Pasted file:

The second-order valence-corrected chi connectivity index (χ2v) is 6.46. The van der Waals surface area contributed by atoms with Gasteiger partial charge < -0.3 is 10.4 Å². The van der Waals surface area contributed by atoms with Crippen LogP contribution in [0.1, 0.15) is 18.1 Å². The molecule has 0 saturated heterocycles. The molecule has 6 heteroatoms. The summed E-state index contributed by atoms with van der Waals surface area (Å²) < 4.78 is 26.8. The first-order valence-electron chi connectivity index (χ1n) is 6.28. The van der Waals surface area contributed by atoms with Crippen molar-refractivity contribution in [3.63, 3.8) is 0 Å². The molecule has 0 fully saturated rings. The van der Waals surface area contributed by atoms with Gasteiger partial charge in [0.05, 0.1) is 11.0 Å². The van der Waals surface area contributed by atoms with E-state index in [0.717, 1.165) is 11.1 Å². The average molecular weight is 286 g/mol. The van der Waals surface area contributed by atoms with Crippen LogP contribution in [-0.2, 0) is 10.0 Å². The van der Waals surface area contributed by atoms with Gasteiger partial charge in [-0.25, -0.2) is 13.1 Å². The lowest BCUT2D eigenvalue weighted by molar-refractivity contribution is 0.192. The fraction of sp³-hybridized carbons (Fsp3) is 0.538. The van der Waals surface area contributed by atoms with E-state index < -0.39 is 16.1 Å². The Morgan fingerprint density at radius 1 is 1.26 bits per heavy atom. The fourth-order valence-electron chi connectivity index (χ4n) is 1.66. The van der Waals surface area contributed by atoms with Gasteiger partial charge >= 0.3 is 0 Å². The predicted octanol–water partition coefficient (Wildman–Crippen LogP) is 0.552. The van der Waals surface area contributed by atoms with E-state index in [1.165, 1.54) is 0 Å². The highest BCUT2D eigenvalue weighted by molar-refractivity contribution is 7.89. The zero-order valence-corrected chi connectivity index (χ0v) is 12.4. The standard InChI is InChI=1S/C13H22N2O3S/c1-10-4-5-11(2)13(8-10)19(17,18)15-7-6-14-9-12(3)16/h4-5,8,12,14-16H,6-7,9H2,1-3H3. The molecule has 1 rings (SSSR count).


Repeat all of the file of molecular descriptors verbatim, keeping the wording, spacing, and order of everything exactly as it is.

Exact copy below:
The second-order valence-corrected chi connectivity index (χ2v) is 6.46. The van der Waals surface area contributed by atoms with Gasteiger partial charge < -0.3 is 10.4 Å². The van der Waals surface area contributed by atoms with Crippen LogP contribution in [0.1, 0.15) is 18.1 Å². The molecule has 0 saturated heterocycles. The molecule has 6 heteroatoms. The summed E-state index contributed by atoms with van der Waals surface area (Å²) < 4.78 is 26.8. The first-order valence-electron chi connectivity index (χ1n) is 6.28. The van der Waals surface area contributed by atoms with Crippen molar-refractivity contribution in [3.63, 3.8) is 0 Å². The molecule has 0 fully saturated rings. The van der Waals surface area contributed by atoms with Gasteiger partial charge in [0.05, 0.1) is 11.0 Å². The van der Waals surface area contributed by atoms with E-state index in [0.717, 1.165) is 11.1 Å². The average molecular weight is 286 g/mol. The van der Waals surface area contributed by atoms with Crippen LogP contribution in [-0.2, 0) is 10.0 Å². The van der Waals surface area contributed by atoms with Gasteiger partial charge in [-0.25, -0.2) is 13.1 Å². The lowest BCUT2D eigenvalue weighted by molar-refractivity contribution is 0.192. The fraction of sp³-hybridized carbons (Fsp3) is 0.538. The van der Waals surface area contributed by atoms with E-state index < -0.39 is 16.1 Å². The Morgan fingerprint density at radius 1 is 1.26 bits per heavy atom. The fourth-order valence-electron chi connectivity index (χ4n) is 1.66. The van der Waals surface area contributed by atoms with Gasteiger partial charge >= 0.3 is 0 Å². The predicted octanol–water partition coefficient (Wildman–Crippen LogP) is 0.552. The van der Waals surface area contributed by atoms with E-state index in [1.165, 1.54) is 0 Å². The highest BCUT2D eigenvalue weighted by molar-refractivity contribution is 7.89. The zero-order valence-corrected chi connectivity index (χ0v) is 12.4. The standard InChI is InChI=1S/C13H22N2O3S/c1-10-4-5-11(2)13(8-10)19(17,18)15-7-6-14-9-12(3)16/h4-5,8,12,14-16H,6-7,9H2,1-3H3. The molecule has 1 rings (SSSR count).